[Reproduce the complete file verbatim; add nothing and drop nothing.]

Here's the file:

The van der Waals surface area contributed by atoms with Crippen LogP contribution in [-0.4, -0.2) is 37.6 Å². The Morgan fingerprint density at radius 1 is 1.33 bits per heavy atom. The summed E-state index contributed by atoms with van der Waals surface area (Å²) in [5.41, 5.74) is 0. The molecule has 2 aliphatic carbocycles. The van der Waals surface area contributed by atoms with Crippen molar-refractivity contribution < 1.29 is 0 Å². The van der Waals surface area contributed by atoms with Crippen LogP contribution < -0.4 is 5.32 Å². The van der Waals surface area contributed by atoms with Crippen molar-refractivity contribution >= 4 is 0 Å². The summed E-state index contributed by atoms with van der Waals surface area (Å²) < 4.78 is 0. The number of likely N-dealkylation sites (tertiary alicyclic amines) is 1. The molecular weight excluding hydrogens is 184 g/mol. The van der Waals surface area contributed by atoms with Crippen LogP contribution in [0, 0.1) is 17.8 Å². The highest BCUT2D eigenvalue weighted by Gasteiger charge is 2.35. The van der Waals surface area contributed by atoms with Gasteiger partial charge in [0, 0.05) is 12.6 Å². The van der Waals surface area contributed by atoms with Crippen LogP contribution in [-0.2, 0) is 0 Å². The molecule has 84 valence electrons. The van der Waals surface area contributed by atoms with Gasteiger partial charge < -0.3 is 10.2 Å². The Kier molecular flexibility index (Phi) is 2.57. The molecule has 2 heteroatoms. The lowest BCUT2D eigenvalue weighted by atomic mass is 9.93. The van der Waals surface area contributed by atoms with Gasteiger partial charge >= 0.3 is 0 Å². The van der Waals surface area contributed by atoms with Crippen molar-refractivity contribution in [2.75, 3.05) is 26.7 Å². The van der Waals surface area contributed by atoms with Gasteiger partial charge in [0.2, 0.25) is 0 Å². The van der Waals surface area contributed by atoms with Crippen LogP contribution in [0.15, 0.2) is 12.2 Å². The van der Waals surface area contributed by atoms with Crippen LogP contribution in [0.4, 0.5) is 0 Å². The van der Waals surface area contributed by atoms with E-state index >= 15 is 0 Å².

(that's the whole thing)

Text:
The van der Waals surface area contributed by atoms with Crippen LogP contribution in [-0.4, -0.2) is 37.6 Å². The Morgan fingerprint density at radius 1 is 1.33 bits per heavy atom. The summed E-state index contributed by atoms with van der Waals surface area (Å²) in [5.41, 5.74) is 0. The molecule has 2 aliphatic carbocycles. The van der Waals surface area contributed by atoms with Crippen molar-refractivity contribution < 1.29 is 0 Å². The van der Waals surface area contributed by atoms with Crippen LogP contribution < -0.4 is 5.32 Å². The van der Waals surface area contributed by atoms with Crippen molar-refractivity contribution >= 4 is 0 Å². The summed E-state index contributed by atoms with van der Waals surface area (Å²) < 4.78 is 0. The number of likely N-dealkylation sites (tertiary alicyclic amines) is 1. The molecular weight excluding hydrogens is 184 g/mol. The van der Waals surface area contributed by atoms with Crippen LogP contribution in [0, 0.1) is 17.8 Å². The highest BCUT2D eigenvalue weighted by Gasteiger charge is 2.35. The van der Waals surface area contributed by atoms with Gasteiger partial charge in [0, 0.05) is 12.6 Å². The van der Waals surface area contributed by atoms with Crippen LogP contribution in [-0.2, 0) is 0 Å². The molecule has 84 valence electrons. The van der Waals surface area contributed by atoms with Gasteiger partial charge < -0.3 is 10.2 Å². The Kier molecular flexibility index (Phi) is 2.57. The molecule has 2 heteroatoms. The lowest BCUT2D eigenvalue weighted by atomic mass is 9.93. The van der Waals surface area contributed by atoms with Gasteiger partial charge >= 0.3 is 0 Å². The van der Waals surface area contributed by atoms with Crippen molar-refractivity contribution in [2.75, 3.05) is 26.7 Å². The van der Waals surface area contributed by atoms with Gasteiger partial charge in [0.2, 0.25) is 0 Å². The van der Waals surface area contributed by atoms with Crippen LogP contribution in [0.15, 0.2) is 12.2 Å². The van der Waals surface area contributed by atoms with Crippen LogP contribution in [0.4, 0.5) is 0 Å². The van der Waals surface area contributed by atoms with E-state index >= 15 is 0 Å².